Near the end of the TP Current episode shown on Nov. 2, the Advanced TV Production class announced its plans to release a comedic sitcom called “@Break” on the “At Break” YouTube channel. Since then, five episodes of the sitcom, each averaging five minutes, have been released.
Consistently garnering over 100 views on YouTube per episode, “@Break” features seven fictional characters: Brody (Carsten Nahum ), Chelsea (Asia Soliday ), Derrick (Garrett Seamans ), Justin (Mason Hall ), Katherine (Lauren Cassiano ), Stephanie (Sonsoles Ramirez ) and Tommy (Matthew Rosenfield ). The sitcom, delivered in a “mockumentary” style, portrays the lives of typical high school students; it not only follows the friendship between the characters, but also the blossoming romance between Chelsea and Tommy.
“The sitcom mainly revolves around a documentary crew that follows seven students throughout high school during breaks between classes,” Ramirez said. “The seven students end up meeting each other through their own separate ways and they go through typical high school experiences, like homecoming.”
According to Advanced TV Production teacher Derek Brunkhorst, after his small suggestion in class for a TV program, the project “was really [the students’] brainchild, which was started and driven by the students themselves.”
“@Break” is not the only project in the Advanced TV Production class. Instead, the sitcom is simply one of the several different projects, including films and animations, that students can choose to work on.
“The students working on the sitcom don’t each have one specific [production] role,” Ramirez said. “We all act together and come up with ideas together … But we usually split apart when it comes to editing and actually filming the show because that’s where some of us don’t have as much experience as the others.”
According to Ramirez, the production of a single episode, which typically requires at least a week and a half, is a process that is as laborious as it is enjoyable.
Despite the considerable amount of time that the sitcom takes out of his day, According to Hall, who plays Justin, he knows that his efforts have paid off when he sees the finalized version of the episode, and, lately, the sitcom has received many positive student responses.
Having been introduced to “@Break” through TP Current, Briani Zhang (11) has watched all five episodes of the sitcom during her own time.
“I like the new sitcom,” Zhang said. “I can tell a lot of effort was put into it … the message I perceived [from the sitcom] is that you should stay true to yourself and that it’s okay to stray from what’s often considered to be cool. ”
However, all of the responses have not been positive. According to Hall, he was informed by a student that the introduction to the episodes is too long and that the content is simply not entertaining.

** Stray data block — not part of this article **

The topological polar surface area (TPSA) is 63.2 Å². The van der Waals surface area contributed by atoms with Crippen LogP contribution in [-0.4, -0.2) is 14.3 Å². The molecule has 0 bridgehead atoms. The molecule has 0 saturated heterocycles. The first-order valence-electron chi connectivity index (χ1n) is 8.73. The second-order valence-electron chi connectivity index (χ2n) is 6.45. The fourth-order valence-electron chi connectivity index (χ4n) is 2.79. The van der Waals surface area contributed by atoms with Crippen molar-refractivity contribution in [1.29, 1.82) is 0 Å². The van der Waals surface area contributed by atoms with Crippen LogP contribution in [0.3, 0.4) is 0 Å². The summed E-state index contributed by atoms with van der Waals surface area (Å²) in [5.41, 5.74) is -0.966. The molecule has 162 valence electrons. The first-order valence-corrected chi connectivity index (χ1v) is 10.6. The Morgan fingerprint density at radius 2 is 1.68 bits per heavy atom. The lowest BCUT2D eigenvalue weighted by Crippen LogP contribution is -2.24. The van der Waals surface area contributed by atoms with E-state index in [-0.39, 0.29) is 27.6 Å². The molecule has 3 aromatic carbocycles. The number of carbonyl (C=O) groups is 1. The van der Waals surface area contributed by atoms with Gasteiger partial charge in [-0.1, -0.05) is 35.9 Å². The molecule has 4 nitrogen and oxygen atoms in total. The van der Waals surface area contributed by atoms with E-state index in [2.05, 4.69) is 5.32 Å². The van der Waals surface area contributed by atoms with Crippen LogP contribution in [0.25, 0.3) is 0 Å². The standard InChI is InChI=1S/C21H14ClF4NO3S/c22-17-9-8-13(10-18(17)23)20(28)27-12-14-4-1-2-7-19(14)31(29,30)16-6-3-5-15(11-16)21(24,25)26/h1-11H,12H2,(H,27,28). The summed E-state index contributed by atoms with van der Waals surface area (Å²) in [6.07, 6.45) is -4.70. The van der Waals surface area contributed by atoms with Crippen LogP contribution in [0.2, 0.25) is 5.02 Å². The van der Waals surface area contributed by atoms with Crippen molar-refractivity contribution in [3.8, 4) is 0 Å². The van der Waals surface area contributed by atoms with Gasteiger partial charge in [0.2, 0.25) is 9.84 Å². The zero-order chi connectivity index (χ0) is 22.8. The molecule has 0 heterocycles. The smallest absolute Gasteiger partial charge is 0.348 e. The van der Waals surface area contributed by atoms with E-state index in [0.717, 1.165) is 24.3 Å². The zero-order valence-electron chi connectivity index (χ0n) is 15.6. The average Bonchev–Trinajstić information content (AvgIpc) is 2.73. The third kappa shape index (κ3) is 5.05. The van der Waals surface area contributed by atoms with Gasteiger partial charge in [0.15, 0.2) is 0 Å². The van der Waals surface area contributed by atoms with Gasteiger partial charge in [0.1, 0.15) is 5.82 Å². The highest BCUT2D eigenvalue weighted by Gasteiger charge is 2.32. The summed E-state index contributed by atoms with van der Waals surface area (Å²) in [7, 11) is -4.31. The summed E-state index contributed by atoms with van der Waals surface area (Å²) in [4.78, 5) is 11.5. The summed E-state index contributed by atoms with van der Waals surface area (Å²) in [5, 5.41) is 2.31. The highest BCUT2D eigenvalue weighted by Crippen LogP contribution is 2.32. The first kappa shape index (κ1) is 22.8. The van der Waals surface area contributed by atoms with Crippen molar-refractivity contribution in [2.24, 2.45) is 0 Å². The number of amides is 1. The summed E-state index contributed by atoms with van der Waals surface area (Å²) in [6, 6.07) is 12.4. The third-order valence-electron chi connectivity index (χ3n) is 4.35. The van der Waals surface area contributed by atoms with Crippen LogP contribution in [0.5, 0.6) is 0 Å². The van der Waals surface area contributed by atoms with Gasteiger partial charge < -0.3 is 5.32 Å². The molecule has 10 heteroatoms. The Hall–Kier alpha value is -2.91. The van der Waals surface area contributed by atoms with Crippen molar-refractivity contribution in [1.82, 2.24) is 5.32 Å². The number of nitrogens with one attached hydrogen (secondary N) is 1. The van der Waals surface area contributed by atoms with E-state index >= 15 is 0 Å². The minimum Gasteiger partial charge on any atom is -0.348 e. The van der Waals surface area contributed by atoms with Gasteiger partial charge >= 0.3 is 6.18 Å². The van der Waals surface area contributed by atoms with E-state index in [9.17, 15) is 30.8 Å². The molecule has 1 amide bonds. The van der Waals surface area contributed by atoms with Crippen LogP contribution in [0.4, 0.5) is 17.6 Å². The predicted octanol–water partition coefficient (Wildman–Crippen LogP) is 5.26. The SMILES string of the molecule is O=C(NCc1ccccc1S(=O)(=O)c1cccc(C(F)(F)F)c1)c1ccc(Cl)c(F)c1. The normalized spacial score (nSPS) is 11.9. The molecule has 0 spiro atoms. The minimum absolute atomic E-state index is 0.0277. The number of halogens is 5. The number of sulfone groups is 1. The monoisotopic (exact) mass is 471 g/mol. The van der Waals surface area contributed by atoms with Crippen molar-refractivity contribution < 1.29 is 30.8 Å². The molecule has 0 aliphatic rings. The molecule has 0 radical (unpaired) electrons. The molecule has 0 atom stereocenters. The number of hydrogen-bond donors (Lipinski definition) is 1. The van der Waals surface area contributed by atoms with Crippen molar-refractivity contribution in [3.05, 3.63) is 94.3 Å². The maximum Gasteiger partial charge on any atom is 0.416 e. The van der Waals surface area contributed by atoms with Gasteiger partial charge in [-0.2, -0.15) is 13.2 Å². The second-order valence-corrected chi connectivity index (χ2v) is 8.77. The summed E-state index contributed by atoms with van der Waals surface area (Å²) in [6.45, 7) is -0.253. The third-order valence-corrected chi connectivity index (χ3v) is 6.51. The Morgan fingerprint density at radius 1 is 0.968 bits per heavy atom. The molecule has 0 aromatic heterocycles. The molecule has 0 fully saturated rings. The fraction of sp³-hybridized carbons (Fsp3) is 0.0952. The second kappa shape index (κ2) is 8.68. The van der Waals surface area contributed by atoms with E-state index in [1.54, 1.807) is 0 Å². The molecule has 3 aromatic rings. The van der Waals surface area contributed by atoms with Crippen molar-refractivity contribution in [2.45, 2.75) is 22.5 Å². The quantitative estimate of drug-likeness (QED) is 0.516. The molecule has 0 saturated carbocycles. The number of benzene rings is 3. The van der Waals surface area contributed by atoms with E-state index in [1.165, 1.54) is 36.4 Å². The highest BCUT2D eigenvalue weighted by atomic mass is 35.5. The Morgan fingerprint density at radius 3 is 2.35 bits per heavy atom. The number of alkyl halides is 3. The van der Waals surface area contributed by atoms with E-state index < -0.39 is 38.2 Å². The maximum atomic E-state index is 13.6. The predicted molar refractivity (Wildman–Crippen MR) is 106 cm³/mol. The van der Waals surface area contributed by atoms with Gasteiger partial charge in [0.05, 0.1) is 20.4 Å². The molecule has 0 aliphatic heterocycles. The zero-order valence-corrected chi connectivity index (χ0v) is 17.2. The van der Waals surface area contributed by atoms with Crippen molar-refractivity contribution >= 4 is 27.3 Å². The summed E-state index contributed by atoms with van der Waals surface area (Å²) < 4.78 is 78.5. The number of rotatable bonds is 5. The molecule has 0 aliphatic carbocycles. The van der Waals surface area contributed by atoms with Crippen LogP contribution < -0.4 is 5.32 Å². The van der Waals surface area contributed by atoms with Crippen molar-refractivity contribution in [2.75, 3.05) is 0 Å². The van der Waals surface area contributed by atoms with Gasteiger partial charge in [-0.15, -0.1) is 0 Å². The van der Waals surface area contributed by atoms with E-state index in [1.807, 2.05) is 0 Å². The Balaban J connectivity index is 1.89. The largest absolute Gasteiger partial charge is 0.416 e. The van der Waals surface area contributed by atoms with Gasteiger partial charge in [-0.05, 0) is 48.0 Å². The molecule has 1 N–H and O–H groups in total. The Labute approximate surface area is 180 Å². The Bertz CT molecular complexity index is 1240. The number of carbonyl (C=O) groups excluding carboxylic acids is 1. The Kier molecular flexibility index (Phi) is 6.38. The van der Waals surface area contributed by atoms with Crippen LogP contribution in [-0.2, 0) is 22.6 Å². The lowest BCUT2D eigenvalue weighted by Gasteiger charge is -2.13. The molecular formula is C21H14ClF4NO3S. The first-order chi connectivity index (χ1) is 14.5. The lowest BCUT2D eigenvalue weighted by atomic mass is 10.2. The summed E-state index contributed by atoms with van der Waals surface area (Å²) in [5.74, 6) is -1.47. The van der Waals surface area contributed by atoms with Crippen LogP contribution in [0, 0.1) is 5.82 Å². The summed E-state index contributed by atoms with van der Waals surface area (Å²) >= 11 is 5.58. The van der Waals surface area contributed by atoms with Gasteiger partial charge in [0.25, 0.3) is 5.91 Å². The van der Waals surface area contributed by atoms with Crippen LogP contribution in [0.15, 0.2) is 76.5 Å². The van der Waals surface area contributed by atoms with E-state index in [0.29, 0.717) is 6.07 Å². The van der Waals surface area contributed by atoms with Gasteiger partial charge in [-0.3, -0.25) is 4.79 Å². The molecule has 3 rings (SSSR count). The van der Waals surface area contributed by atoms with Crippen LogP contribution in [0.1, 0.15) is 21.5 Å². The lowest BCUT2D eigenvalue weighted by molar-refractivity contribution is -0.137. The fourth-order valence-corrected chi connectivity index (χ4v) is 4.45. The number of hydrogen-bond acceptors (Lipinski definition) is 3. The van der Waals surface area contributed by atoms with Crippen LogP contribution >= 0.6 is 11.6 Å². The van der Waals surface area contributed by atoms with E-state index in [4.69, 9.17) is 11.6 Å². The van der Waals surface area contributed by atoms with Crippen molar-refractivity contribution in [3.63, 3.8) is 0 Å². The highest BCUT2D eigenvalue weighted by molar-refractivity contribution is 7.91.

“I think [the sitcom] can be improved with a better script,” Erica Lee (11) said. “The topics are mostly relatable, which is great, but it would be better if they added more humor to it.”
Other than making the sitcom more interesting, Zhang thinks that “the sitcom can be improved by giving more of a backstory to the characters so [the audience] can see the reasoning behind their motives and individual personalities more.
“It would be better if the show could be less predictable,” Zhang said.
“In our most recent episodes, we have really tried to improve the sitcom,” Ramirez said. “Some scenes have backfired and have not gotten the best possible response that we wanted, so we try to cut out parts that we find unnecessary or just not funny enough.”
As the teacher of the class, Brunkhorst also thinks that there are some improvements that can be made to the sitcom, like ways to make it more accessible to and more widely-known among the student population.
“Right now, the sitcom is only accessible through YouTube, but I’m trying to get a website up where they can access the sitcom and all the class’ other projects,” Brunkhorst said.
He also plans to insert a brief preview of the newest sitcom near the end of any TP Current episodes that do not have enough news content to meet the standard of five to six minutes.
Going forward, Brunkhorst hopes to continue the sitcom and make it a series.
“I’m encouraging the juniors [in the class] to continue on with the sitcom … and to write in new characters at the end, but … it’s really their brainchild, so I’m going to let them fly with it,” Brunkhorst said.
Ramirez and Hall share Brunkhorst’s views on continuing “@Break” as well.
“It would be cool to leave a legacy as the first sitcom in our school and see how it develops,” Hall said.
The sitcom means more to Ramirez than simply a school project. Making the sitcom has become a unique accomplishment, which she hopes to share with students taking Advanced TV Production in coming years.
“I love making the sitcom because the seven of us are constantly striving to make every episode better than the last, and I think you can really see the progression of that,” Ramirez said. “[Advanced TV Production] is a great environment to be in, especially because we all like to take the sitcom seriously and really commit to our characters and the show.”
“@Break” has a lot of potential, according to Zhang, who plans on revisiting the sitcom’s YouTube channel every now and then. She recommends the sitcom to other students and hopes that it will be a project that will last many years and gain more attention from students.
The seven students that make up the cast of “@Break” pose in mid-air in front of the outdoor stage, jumping the same way as they do in the title sequence of each episode in the sitcom. The Advanced TV Production class announced the release of “@Break” on Nov. 2 in one of its TP Current episodes.